An Islamabad court on Tuesday extended the physical remand of PTI Senator Azam Swati for four days till December 3.
The Federal Investigation Agency (FIA) arrested Swati over the weekend on Sunday — the second time in less than two months — over strongly worded tweets against senior military officials.
Separate FIRs were registered against the PTI leader in Balochistan and Sindh as well for using “derogatory language” and “provoking the people against the army”. Following the arrest, the Pakistan Electronic Media and Regulatory Authority (Pemra) prohibited media coverage of Swati on all satellite TV channels.
Swati was not present for today’s hearing which was presided over by Judicial Magistrate Muhammad Bashir. Babar Awan, Swati’s lawyer, contended that the senator faced life threats and should therefore be exempted from appearing in court.
Accepting the request, the judge directed the authorities concerned to present the senator in court via video link for the next hearing.
On the other hand, the FIA’s counsel requested to extend Swati’s remand for six more days as further investigation was required into the senator’s mobile phone and Twitter account.
However, the judge turned down the request and instead granted the FIA physical remand of the PTI leader for another four days. The hearing was later adjourned.
Case against Swati
Swati was previously arrested by the FIA in October for a controversial tweet thought to be against the armed forces. Since being released on bail, the senator has maintained that he was allegedly tortured in custody and has demanded the removal of two military officials, one of whom he used foul language against on Twitter.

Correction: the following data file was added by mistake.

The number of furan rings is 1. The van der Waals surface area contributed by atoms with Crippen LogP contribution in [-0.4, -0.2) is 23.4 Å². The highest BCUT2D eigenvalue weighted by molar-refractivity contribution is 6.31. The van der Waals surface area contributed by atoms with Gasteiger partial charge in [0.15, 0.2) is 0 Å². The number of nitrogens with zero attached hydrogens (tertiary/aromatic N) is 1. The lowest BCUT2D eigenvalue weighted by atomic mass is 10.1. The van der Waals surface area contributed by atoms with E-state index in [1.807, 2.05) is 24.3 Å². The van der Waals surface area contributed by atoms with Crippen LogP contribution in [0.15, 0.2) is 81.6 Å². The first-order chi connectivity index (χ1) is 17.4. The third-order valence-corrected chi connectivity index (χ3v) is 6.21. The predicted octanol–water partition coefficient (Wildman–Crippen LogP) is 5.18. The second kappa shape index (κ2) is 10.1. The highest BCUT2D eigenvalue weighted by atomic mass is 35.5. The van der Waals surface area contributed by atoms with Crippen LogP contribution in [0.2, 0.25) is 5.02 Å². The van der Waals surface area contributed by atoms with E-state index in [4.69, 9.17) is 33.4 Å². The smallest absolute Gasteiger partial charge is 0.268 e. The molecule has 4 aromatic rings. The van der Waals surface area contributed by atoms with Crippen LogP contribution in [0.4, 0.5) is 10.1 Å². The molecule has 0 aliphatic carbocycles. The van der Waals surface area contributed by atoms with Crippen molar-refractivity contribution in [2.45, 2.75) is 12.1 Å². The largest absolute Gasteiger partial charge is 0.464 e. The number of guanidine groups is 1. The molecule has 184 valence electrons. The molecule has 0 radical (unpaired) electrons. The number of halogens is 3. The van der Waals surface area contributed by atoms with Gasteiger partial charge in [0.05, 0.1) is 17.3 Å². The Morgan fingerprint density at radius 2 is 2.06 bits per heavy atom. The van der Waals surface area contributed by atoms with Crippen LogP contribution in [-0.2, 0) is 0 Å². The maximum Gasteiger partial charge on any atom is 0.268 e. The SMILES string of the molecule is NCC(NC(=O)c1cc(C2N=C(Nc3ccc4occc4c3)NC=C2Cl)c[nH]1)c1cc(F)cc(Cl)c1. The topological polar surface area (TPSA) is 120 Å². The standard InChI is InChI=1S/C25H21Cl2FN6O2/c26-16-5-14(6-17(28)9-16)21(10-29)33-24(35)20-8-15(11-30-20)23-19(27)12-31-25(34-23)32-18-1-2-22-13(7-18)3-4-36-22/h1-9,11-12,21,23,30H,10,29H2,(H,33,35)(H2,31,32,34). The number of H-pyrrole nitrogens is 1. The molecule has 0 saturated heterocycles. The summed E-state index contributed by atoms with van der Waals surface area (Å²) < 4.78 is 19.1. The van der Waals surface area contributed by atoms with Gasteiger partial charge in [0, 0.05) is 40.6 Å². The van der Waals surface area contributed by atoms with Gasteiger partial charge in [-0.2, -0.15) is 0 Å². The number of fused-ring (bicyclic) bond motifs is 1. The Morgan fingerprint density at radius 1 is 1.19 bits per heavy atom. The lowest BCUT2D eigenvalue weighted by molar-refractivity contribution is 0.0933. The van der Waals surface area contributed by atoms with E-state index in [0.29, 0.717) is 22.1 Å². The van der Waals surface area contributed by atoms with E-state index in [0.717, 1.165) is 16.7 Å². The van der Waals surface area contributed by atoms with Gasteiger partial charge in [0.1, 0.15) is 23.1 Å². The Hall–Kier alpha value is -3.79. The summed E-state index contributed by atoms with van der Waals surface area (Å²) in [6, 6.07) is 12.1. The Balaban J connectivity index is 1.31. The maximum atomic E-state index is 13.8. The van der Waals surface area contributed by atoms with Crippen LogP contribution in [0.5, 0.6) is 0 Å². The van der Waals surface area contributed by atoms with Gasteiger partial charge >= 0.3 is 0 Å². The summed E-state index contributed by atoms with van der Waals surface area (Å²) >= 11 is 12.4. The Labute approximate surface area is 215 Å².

After Swati’s arrest on Sunday, it emerged that a first information (FIR) report against him was registered by the FIA on the complaint of the state through Islamabad Cyber Crime Reporting Centre (CCRC) Technical Assistant Aneesur Rehman.
The complaint was registered under Section 20 of the Prevention of Electronic Crime Act 2016 (Peca) which deals with offences against dignity of a person as well as Sections 131 (abetting mutiny or attempting to seduce a soldier from his duty),500 (punishment for defamation), 501 (defamation and printing of content deemed defamatory), Section 505 (statement conducing to public mischief) and 109 (abetment) of the Pakistan Penal Code (PPC).
According to the FIR, Swati and three other Twitter accounts — @Wolf1Ak, @HaqeeqatTV_20 and @Azaadi99 — “with malafide intentions and ulterior motives, started [a] highly obnoxious campaign of intimidating tweets […] against state institutions” and senior government functionaries, including outgoing army chief General Qamar Javed Bajwa.
It said that on Nov 26, Swati shared a tweet wherein he stated that he would go after a senior military official at every forum. It went on to say that on Nov 19, @Azaadi99 shared a tweet in which held generals responsible for the country’s destruction to which Swati replied with “thank you”.
Further, @Wolf1Ak on Nov 24 stated that “tabdeeli” had to begin by clearing the filth of the “corrupt generals” from the institution, to which Swati again replied with “thank you”.
The complaint said that on Nov 24 @HaqeeqatTV_20 tweeted about a word for those on their way out to which the senator responded with strong language.
The FIR said that such “intimidating tweets of blaming and naming” were a “mischievous act of subversion to create a rift between personnel of armed forces to harm the state of Pakistan”.
The FIR said that through the offensive tweets as well as the comments on instigating tweets, the accused attempted to seduce army personnel from their allegiance from their duties as subordinates,“ adding that this was a “calculated and repeated attempt” by Swati.
The FIR noted that a similar complaint had been filed against the senator in the past, adding that Swati attempted to “provoke” the general public and personnel of armed forces by trying to create “a feeling of ill-will among the pillars of the state”.
Swati “violated the privacy and intimated by using false information” which was likely to incite any officer, soldier, sailor or airman to mutiny or otherwise disregard or fail in his duty, the FIR said, adding that the remarks were also likely to cause “fear or alarm” in the public.